But the resolution by itself can not force attorney general William Barr to publish more of the report than he intends to - and that is why even some of the Republicans supporting it complained that the measure was a waste of time.
The move is an attempt to "send a clear signal both to the American people and the Department of Justice" that lawmakers expect to see the full account of Mueller's work, according to the House Judiciary Committee's chairman, Rep. Jerrold Nadler, D-N.Y. Only four Congressmen, all Republicans, voted "present": Reps.
The top Republican on the Judiciary panel, Georgia Rep. Doug Collins, said the vote on the resolution was unnecessary but that he would support it anyway.
The Mueller investigation has resulted in criminal charges against more than 30 individuals and entities, including multiple aides and associates of President Trump.
The vote is not legally binding, but it represents the growing pressure from both sides of the aisle on the Justice Department to disclose as much of the report as possible.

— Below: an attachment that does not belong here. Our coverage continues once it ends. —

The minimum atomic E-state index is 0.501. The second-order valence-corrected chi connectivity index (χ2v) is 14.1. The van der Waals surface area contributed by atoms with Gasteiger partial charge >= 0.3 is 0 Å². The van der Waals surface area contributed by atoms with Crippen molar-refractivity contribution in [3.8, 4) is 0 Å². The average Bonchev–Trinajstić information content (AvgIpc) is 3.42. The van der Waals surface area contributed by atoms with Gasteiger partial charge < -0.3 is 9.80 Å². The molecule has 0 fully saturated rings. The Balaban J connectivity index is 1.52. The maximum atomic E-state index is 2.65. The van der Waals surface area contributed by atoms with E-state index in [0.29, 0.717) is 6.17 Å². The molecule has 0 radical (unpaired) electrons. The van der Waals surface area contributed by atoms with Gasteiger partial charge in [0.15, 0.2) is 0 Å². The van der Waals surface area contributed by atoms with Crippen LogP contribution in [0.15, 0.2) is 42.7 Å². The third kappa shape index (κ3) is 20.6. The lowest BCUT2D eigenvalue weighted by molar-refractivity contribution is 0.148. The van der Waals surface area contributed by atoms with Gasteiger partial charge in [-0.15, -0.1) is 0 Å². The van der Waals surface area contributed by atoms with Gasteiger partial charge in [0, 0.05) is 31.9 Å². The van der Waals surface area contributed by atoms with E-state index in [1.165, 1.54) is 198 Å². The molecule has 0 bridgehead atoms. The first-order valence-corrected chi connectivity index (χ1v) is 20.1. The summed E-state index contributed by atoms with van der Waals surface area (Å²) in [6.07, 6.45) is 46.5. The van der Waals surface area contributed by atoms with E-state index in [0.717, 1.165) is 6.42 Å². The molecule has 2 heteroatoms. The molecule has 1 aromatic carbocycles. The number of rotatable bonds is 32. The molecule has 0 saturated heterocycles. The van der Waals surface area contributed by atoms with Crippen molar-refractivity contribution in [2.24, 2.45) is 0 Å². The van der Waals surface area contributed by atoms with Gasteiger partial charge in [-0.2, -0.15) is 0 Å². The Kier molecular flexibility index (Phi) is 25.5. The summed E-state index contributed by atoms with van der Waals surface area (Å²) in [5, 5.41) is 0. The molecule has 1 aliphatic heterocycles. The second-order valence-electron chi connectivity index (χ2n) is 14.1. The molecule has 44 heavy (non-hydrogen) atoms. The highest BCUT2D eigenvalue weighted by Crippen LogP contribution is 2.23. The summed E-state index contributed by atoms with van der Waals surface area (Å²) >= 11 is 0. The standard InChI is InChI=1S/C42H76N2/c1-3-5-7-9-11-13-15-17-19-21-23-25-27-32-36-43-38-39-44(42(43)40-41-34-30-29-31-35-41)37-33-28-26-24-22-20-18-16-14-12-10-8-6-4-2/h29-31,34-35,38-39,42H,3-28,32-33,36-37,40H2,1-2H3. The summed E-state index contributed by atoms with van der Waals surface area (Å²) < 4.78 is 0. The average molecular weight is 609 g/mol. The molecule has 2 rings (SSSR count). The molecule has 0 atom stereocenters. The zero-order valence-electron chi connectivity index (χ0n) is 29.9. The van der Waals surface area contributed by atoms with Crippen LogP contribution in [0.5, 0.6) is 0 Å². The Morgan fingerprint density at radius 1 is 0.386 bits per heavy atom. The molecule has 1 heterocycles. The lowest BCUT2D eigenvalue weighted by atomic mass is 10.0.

If a full report isn't released, House Democrats have made it clear they will do whatever they can to get hold of it. Nadler has said he would subpoena the final report and invite - or even subpoena - Mueller to talk about it.
The Senate is not obligated to vote on this or any similar resolution, and under Majority Leader Mitch McConnell, is all but certain to not. The resolution also calls for the full report to be released to Congress.
Republican Sen. Chuck Grassley of Iowa introduced legislation with Democratic Sen.
Barr, a Trump nominee who took over the Justice Department last month, replaced Jeff Sessions, who the president ousted in November after long complaining that the former senator had recused himself in 2017 from overseeing the Russian Federation probe.
In his January Senate confirmation hearing, Barr provided some insight into his thinking on the release of the report, saying "my goal will be to provide as much transparency as I can consistent with the law" and that he would "let no personal, political or other improper interests influence my decision".
But Democrats have said they are unsatisfied with Barr's answers and want a stronger commitment to releasing the full report, along with interview transcripts and other underlying evidence.